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Old November 5th, 2009, 06:14 PM   #1
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What is this Artifacting and How Do I Avoid It?

Can someone please explain to this dunce the nature and cause of the blocky and color artifacts that are in my frame grab below? Obviously, it is a high motion scene. The boy's red shirt, his gray arm sleeve, and the man's exposed forearm in the background all show these artifacts.

This is how I generated the frame grab:
1. Source footage = 1440x1080 60i HDV (from Canon XH-A1).
2. Converted HDV source to Cineform intermediate avi ("high quality" setting; maintained all other properties of source footage).
3. In Vegas, I matched media to set the project properties.
4. Following a tutorial on Eugenia's site (my goal is to generate 60p for use in slow-motion), I changed the project properties from "interlaced" to "progressive", interlace method = interpolate, and I set the frame rate to 59.940 (double NTSC). Clip property = "smart resample."
5. Rendered to Cineform avi as progressive with frame rate = 59.940.
6. Placed rendered clip from (5) onto timeline with same project properties as summarized in (4). Exported frame grab. The artifacts are visible in Vegas as well as in Windows Media Player when I play the rendered clip and hit pause.
Other potentially informative notes:
A. I also deinterlaced the source HDV clip in Cineform Neoscene by checking the appropriate box. I have no idea how Neoscene deinterlaces.
B. I also deinterlaced the source HDV clip in VirtualDub.
C. Also tried Mike Crash's smart deinterlace filter.
(A) - (C) gave exactly the same visual result as my original attempt in Vegas. This leads me to believe that the artifacts are not caused by my XH-A1 or any of the software I mentioned, but rather relate (somehow) to the deinterlacing itself. The artifacts are noticeable in high motion scenes, as in the frame grab, but (hardly) noticeable in mostly static scenes, i.e., those with little motion.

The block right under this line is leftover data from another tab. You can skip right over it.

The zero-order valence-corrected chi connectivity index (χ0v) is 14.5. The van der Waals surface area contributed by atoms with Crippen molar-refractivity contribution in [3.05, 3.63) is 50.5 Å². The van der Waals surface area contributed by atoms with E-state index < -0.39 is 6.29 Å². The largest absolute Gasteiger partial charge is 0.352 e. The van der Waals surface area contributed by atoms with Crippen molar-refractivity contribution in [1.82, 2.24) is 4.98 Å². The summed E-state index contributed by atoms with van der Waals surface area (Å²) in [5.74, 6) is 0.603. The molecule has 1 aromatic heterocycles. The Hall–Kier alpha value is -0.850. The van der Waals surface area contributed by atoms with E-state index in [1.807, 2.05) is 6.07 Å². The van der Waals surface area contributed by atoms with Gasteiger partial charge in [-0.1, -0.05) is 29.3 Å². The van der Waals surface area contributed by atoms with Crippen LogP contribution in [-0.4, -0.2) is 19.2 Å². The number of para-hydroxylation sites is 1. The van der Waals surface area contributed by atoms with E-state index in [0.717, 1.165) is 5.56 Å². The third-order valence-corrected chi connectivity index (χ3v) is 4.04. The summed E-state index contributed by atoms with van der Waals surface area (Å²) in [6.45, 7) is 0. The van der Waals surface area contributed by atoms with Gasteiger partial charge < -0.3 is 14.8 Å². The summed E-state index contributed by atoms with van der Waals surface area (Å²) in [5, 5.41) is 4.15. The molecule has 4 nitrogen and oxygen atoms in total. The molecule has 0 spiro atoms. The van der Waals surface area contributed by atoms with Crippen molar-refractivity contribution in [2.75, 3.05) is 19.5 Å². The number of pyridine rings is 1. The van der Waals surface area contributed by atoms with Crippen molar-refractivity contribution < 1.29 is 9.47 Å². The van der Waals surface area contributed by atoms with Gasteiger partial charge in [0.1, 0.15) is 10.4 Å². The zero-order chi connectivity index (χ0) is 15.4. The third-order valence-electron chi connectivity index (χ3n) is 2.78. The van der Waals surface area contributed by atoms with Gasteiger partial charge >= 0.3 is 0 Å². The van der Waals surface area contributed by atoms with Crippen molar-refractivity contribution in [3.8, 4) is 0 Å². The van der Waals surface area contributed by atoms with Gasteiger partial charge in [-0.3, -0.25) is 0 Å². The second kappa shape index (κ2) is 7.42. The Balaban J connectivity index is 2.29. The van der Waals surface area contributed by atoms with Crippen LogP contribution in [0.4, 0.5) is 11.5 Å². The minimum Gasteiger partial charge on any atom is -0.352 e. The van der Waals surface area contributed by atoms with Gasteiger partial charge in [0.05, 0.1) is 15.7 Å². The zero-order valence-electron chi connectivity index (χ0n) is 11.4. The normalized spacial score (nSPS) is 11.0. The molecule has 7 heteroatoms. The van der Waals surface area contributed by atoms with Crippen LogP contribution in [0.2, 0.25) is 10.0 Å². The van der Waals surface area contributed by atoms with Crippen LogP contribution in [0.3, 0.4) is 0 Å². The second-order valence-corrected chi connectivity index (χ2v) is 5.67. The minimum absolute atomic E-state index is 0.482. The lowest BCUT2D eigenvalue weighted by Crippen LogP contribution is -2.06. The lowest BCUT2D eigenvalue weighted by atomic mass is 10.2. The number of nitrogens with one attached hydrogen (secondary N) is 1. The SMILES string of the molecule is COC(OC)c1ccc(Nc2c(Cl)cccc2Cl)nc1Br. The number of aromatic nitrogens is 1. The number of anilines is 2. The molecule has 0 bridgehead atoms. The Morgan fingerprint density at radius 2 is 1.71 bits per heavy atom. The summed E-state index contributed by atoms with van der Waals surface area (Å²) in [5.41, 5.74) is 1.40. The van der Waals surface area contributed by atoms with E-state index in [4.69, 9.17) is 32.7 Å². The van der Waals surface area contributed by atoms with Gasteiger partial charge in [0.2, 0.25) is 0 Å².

So, am I doing something "wrong," or do I have to live with the artifacts because they are an inevitable consequence of what I'm trying to do (60i -> 60p)?

Thanks!

Steve
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Old November 5th, 2009, 10:39 PM   #2
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I don't see anything beyond normal video compression artifacts. Get used to some of that stuff. But don't worry; clients really don't tend to see it if the content is good.
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Old November 6th, 2009, 05:24 AM   #3
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Originally Posted by Joe Parker View Post
I don't see anything beyond normal video compression artifacts. Get used to some of that stuff. But don't worry; clients really don't tend to see it if the content is good.
Really? I shot the same subjects in progressive (24f on the XHA1) and the footage was absolutely pristine: no blocky or chroma artifacts. But the average viewer, as you note, won't really notice these things (I do because I'm staring at it close up in the edit bay!).

Steve
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Old November 6th, 2009, 07:18 AM   #4
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Originally Posted by Steven Reid View Post
So, am I doing something "wrong," or do I have to live with the artifacts because they are an inevitable consequence of what I'm trying to do (60i -> 60p)?

Thanks!

Steve
Issue #1 You are shooting HDV. This offers precious little information for the compressors to go on it post.